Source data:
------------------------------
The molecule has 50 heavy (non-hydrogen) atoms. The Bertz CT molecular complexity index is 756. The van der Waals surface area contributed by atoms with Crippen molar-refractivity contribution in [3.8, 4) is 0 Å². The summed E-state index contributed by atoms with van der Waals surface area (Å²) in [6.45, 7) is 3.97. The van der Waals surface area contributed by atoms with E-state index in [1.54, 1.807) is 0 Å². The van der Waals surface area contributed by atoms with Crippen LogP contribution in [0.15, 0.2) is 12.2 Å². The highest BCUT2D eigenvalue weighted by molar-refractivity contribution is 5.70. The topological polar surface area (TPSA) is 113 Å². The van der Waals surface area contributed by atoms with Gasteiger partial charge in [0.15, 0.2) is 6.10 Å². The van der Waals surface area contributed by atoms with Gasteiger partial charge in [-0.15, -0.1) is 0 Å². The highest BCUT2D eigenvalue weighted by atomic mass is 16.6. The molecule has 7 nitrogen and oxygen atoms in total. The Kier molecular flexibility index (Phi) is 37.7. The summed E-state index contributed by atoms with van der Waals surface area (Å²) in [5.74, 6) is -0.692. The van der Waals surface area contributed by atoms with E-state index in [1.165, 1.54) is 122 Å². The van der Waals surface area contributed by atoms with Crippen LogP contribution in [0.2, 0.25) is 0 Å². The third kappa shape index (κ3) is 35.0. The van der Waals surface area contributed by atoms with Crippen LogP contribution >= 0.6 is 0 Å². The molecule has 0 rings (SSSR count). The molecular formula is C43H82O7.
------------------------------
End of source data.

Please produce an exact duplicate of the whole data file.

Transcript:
The molecule has 50 heavy (non-hydrogen) atoms. The Bertz CT molecular complexity index is 756. The van der Waals surface area contributed by atoms with Crippen molar-refractivity contribution in [3.8, 4) is 0 Å². The summed E-state index contributed by atoms with van der Waals surface area (Å²) in [6.45, 7) is 3.97. The van der Waals surface area contributed by atoms with E-state index in [1.54, 1.807) is 0 Å². The van der Waals surface area contributed by atoms with Crippen LogP contribution in [0.15, 0.2) is 12.2 Å². The highest BCUT2D eigenvalue weighted by molar-refractivity contribution is 5.70. The topological polar surface area (TPSA) is 113 Å². The van der Waals surface area contributed by atoms with Gasteiger partial charge in [0.15, 0.2) is 6.10 Å². The van der Waals surface area contributed by atoms with Gasteiger partial charge in [-0.15, -0.1) is 0 Å². The highest BCUT2D eigenvalue weighted by atomic mass is 16.6. The molecule has 7 nitrogen and oxygen atoms in total. The Kier molecular flexibility index (Phi) is 37.7. The summed E-state index contributed by atoms with van der Waals surface area (Å²) in [5.74, 6) is -0.692. The van der Waals surface area contributed by atoms with E-state index in [1.165, 1.54) is 122 Å². The van der Waals surface area contributed by atoms with Crippen LogP contribution in [0.2, 0.25) is 0 Å². The third kappa shape index (κ3) is 35.0. The van der Waals surface area contributed by atoms with Crippen LogP contribution >= 0.6 is 0 Å². The molecule has 0 rings (SSSR count). The molecular formula is C43H82O7.